But lord knows those judges didn’t blink at much else. Communities didn’t start public school to educate severely handicapped children. They didn’t start the local high school movement to guarantee everyone a diploma, much less grant a wide range of accommodations to kids with “learning disabilities”. They didn’t expect to be held responsible for disruptive kids being booted out.
Communities didn’t start schools with the idea of guaranteeing equal results for every student, or being held accountable if racial groups didn’t have exactly equal achievement outcomes. Most assuredly, communities didn’t begin public schools with the expectation that they be forced to teach students in their own language. Nor were they expecting that they’d be forced to treat girls as boys or vice versa or any particular gender any particular kid happens to happen upon.
The courts and the federal government have cheerfully, ruthlessly, often unthinkingly expanded “public” well beyond what any community would ever envision. With the arguable exception of special education funding, the communities of America haven’t effusively welcomed these expansions (and if they knew how few results we’ve gotten and how much we spend, they wouldn’t be keen about special education, either.)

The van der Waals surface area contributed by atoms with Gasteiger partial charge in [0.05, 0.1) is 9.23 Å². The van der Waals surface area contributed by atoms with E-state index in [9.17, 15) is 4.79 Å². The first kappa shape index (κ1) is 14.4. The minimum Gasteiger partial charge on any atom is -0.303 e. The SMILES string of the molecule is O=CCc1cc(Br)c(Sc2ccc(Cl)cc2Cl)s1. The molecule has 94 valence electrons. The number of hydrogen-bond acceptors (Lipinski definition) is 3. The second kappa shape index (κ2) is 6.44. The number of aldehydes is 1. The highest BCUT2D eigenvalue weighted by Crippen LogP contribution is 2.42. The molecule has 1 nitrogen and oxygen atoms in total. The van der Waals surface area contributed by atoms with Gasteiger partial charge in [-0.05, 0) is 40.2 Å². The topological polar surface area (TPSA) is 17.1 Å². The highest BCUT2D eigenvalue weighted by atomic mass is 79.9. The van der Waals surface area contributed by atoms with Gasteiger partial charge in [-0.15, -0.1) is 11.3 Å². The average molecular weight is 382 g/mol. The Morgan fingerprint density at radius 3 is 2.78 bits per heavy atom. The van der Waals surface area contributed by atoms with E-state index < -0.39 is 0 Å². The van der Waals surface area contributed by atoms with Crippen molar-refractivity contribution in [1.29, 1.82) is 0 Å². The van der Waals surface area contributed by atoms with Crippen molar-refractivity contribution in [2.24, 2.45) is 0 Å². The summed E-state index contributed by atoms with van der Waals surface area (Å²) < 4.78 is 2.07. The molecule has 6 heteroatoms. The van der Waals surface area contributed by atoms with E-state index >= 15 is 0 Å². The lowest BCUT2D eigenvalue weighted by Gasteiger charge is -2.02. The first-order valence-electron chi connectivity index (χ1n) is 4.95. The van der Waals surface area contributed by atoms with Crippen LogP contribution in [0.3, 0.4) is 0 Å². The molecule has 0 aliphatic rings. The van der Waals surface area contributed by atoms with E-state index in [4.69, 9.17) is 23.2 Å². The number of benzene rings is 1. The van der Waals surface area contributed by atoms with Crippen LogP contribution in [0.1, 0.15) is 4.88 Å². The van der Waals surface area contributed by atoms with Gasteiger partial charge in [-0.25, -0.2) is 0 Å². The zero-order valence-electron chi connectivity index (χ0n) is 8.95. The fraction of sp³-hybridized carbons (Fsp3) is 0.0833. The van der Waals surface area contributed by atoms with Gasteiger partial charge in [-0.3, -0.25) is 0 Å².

If public education of 150 years ago had to live with all the mandates placed on it today, well. The public would have said no. If the public was given a say today, it’d probably still say no.
But if what it wants is no longer available, the public still has a dream of public schools, a dream that surveys show time and again those schools deliver for their constituents, even while the politicians declare them “failing”.